Saturday, May 18, 2024

An Invitation To Take ‘Your Turn’

All of us at Cotton Farming would like to thank everyone who has contributed to the My Turn column through the years. Many of our readers have told us it’s one of their favorite pages in the magazine.

As we embark on a new year, we pause to reflect on last year’s submissions and invite more members of our “cotton family” to tell us their stories. Here are some memorable excerpts from 2022.

January 2022, Cindy Faulkner: “Peanut was 100% house cat, not a barn cat. I took her up the steps of the picker on my shoulder. Then she jumped off and walked over to the door waiting for me to get up the ladder to let her in. The rest is history. She has picked cotton with me for 16 consecutive years.”

February 2022, Eric Best: “I think the challenges of working with cotton in West Texas provided me with an understanding not only of how demanding the crop can be, but also how durable and resilient the growers are. Twenty-five years professionally involved in cotton have been humbling.”

March 2022, Janice Smith: “So, Fred and Sandra had just finished eating a big, hard green peach. They nonchalantly wandered back to the front porch, doing a little eavesdropping as they went. That’s when they heard Uncle Will say, ‘Walter, did you hear about the children who died from eating green peaches?’ Two sets of ears perked straight up, and two hearts skipped a beat.”

April 2022, Dorothy Young: “Guess I better tell you my bestest crop consultant that I have been talking about is Ray Young from Wisner, Louisiana. Come see us. We’d love to feed you country cooking and talk about crop consulting and raising crops on this wonderful land God has entrusted to us.”

May 2022, Neil Joiner: “Wind, rain and house-shaking rumbles of thunder came with that ominous cloud, but late in the day a waning sun peeked through the ethereal quietness that sometimes follows a storm. Delicate fingers of light brushed soft pastels onto a canvas of tranquility.”

June 2022, Anne Boyd: “And, before I could think of what I wanted to say, I looked around at some of the photographs and memorabilia in my cotton-filled house and thought I would want to include a lot about how cotton has been a major part of my life.”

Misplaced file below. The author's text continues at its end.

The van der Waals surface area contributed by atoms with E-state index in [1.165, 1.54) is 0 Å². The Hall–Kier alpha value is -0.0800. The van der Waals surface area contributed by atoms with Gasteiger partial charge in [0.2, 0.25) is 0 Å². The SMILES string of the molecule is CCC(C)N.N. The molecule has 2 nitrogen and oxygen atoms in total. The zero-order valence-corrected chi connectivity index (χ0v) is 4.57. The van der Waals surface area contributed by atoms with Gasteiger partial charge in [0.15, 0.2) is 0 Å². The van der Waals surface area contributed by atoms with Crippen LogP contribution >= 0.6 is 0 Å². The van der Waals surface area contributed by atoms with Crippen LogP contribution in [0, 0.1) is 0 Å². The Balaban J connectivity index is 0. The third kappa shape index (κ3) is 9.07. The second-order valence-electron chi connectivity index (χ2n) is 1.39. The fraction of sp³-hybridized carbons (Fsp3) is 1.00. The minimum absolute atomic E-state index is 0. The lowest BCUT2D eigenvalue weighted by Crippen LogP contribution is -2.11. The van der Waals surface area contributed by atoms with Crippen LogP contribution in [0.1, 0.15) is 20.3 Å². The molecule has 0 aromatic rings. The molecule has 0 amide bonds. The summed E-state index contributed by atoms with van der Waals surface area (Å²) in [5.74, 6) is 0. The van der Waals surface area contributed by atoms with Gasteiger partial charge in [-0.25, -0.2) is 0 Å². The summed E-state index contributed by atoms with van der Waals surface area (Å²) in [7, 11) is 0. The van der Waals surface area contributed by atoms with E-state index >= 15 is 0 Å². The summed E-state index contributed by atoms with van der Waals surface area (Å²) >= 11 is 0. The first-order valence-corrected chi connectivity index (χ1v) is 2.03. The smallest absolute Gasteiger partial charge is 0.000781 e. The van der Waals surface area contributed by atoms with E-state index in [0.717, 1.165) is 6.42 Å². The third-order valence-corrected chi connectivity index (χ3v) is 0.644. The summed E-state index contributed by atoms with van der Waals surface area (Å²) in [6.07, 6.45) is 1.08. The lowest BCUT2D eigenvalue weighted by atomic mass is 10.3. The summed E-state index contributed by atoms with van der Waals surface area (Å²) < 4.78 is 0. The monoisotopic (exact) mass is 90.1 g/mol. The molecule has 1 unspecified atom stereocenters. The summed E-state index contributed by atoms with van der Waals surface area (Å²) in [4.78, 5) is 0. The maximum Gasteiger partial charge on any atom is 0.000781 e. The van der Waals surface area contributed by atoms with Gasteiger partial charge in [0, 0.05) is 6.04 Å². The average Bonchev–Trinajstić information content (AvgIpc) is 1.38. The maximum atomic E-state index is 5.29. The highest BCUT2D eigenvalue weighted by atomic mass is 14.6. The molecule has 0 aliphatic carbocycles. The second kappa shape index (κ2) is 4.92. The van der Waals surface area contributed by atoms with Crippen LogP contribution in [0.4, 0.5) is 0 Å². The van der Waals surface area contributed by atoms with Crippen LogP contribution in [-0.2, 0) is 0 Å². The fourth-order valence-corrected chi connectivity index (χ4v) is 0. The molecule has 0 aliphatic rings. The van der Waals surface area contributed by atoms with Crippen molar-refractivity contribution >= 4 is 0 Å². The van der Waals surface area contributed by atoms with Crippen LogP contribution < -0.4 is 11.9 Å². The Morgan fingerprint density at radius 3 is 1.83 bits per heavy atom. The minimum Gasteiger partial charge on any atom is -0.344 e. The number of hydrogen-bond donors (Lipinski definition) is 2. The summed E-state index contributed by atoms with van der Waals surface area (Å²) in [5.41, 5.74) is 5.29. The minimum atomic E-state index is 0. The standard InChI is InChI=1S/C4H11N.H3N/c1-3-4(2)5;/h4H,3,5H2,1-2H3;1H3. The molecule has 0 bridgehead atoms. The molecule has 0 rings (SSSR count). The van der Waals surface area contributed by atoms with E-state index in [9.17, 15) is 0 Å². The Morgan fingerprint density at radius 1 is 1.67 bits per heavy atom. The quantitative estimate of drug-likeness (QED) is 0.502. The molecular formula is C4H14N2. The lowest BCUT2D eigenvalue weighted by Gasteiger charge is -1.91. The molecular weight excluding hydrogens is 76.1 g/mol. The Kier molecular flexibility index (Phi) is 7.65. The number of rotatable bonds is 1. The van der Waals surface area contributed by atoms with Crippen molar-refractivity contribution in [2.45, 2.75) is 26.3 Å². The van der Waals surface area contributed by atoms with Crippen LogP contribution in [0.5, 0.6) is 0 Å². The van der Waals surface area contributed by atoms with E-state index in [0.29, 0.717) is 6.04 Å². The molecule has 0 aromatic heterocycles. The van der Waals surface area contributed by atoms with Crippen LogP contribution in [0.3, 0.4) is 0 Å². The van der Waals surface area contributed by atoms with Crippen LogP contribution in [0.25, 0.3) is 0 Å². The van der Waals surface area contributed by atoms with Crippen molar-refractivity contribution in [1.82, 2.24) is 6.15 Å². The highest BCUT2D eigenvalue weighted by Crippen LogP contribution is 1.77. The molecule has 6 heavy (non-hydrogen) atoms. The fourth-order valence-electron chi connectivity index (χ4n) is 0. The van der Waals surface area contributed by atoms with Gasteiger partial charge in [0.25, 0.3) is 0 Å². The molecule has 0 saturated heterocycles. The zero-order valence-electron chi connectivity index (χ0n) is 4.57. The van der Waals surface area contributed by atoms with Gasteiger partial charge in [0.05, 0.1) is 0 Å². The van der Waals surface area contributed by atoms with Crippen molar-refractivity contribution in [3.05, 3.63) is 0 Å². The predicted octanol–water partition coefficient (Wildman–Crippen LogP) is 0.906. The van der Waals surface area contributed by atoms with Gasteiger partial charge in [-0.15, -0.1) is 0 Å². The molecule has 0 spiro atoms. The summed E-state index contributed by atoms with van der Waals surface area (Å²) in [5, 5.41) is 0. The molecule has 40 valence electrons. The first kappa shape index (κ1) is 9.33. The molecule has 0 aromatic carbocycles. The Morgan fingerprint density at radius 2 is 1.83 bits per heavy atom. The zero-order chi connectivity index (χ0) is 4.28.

July 2022, Guy Collins: “I can remember packing cotton in trailers for friends whose fathers grew it. I can also remember when the first module builders showed up. If I remember right, a new one cost between $30,000 to $40,000. My grandfather thought it would be hard for anyone to justify the cost of such a luxury. That’s laughable now.”

August 2022, Vern Crawford: “Driving a car is an integrated endeavor requiring multiple skills, a lifetime of learning, a few hiccups along the way and always the frustration of never getting where you want to go fast enough. It’s almost like Integrated Pest Management.”

September 2022, Steve M. Brown: “Remember the old Maytag washing machine commercials? Because Maytag products were so reliable, they never broke down; consequently, no one ever needed or called the repairman. The worst thing for an Extension professional is to be irrelevant. Not needed. Never called.”

October 2022, Neil Joiner: “I had not mentioned two things for which he is well known — fishing and hunting. Many of us have tales about the ones that got away. William’s stories are about the ones that didn’t.”

November 2022, Dean Fisher: “There was much debate as to whether cloth or paper was better for baby, and also what was best for the environment. We opted for cloth diapers, using a service that picked up, washed at 190° F, and then delivered — still preferring cotton.”

December 2022, Ron Smith: “One of our county agents organized a cotton-picking field day with the local schools. I was the guest speaker and prepared a set of ‘How to hand pick cotton’ rules for the

To read these My Turn columns in their entirety, visit our My Turn archives. To submit a My Turn column, please contact Carroll Smith at or 901-326-4443. We look forward to hearing from you!

– Carroll Smith

Editor, Cotton Farming

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